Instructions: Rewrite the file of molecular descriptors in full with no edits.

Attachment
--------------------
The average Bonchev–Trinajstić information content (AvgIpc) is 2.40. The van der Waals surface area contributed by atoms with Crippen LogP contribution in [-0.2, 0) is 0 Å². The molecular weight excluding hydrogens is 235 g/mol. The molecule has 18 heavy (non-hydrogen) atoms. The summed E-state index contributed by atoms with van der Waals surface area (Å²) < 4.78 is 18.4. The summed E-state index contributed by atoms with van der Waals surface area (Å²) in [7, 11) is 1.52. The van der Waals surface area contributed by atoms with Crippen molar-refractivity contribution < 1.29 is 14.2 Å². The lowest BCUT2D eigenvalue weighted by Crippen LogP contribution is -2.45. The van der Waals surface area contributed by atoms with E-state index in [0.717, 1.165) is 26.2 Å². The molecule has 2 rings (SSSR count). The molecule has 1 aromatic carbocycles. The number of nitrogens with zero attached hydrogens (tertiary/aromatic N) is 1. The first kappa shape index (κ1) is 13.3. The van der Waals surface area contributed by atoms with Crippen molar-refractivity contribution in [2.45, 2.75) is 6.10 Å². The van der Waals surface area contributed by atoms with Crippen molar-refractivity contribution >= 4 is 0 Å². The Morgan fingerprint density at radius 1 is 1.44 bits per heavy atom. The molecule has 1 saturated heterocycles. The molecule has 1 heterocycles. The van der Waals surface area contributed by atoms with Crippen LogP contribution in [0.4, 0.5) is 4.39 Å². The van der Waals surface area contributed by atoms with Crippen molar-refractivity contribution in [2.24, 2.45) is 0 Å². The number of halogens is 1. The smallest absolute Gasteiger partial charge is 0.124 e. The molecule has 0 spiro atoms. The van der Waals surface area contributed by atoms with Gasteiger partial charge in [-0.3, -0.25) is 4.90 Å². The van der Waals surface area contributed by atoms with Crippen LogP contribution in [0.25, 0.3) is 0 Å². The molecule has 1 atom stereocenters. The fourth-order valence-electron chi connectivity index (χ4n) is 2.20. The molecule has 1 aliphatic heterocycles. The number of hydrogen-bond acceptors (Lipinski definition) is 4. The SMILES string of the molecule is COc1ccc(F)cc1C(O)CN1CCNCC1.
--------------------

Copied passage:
The average Bonchev–Trinajstić information content (AvgIpc) is 2.40. The van der Waals surface area contributed by atoms with Crippen LogP contribution in [-0.2, 0) is 0 Å². The molecular weight excluding hydrogens is 235 g/mol. The molecule has 18 heavy (non-hydrogen) atoms. The summed E-state index contributed by atoms with van der Waals surface area (Å²) < 4.78 is 18.4. The summed E-state index contributed by atoms with van der Waals surface area (Å²) in [7, 11) is 1.52. The van der Waals surface area contributed by atoms with Crippen molar-refractivity contribution < 1.29 is 14.2 Å². The lowest BCUT2D eigenvalue weighted by Crippen LogP contribution is -2.45. The van der Waals surface area contributed by atoms with E-state index in [0.717, 1.165) is 26.2 Å². The molecule has 2 rings (SSSR count). The molecule has 1 aromatic carbocycles. The number of nitrogens with zero attached hydrogens (tertiary/aromatic N) is 1. The first kappa shape index (κ1) is 13.3. The van der Waals surface area contributed by atoms with Crippen molar-refractivity contribution in [2.45, 2.75) is 6.10 Å². The van der Waals surface area contributed by atoms with Crippen molar-refractivity contribution >= 4 is 0 Å². The Morgan fingerprint density at radius 1 is 1.44 bits per heavy atom. The molecule has 1 saturated heterocycles. The molecule has 1 heterocycles. The van der Waals surface area contributed by atoms with Crippen LogP contribution in [0.4, 0.5) is 4.39 Å². The van der Waals surface area contributed by atoms with Crippen molar-refractivity contribution in [2.24, 2.45) is 0 Å². The number of halogens is 1. The smallest absolute Gasteiger partial charge is 0.124 e. The molecule has 0 spiro atoms. The van der Waals surface area contributed by atoms with Gasteiger partial charge in [-0.3, -0.25) is 4.90 Å². The van der Waals surface area contributed by atoms with Crippen LogP contribution in [0.25, 0.3) is 0 Å². The molecule has 1 atom stereocenters. The fourth-order valence-electron chi connectivity index (χ4n) is 2.20. The molecule has 1 aliphatic heterocycles. The number of hydrogen-bond acceptors (Lipinski definition) is 4. The SMILES string of the molecule is COc1ccc(F)cc1C(O)CN1CCNCC1.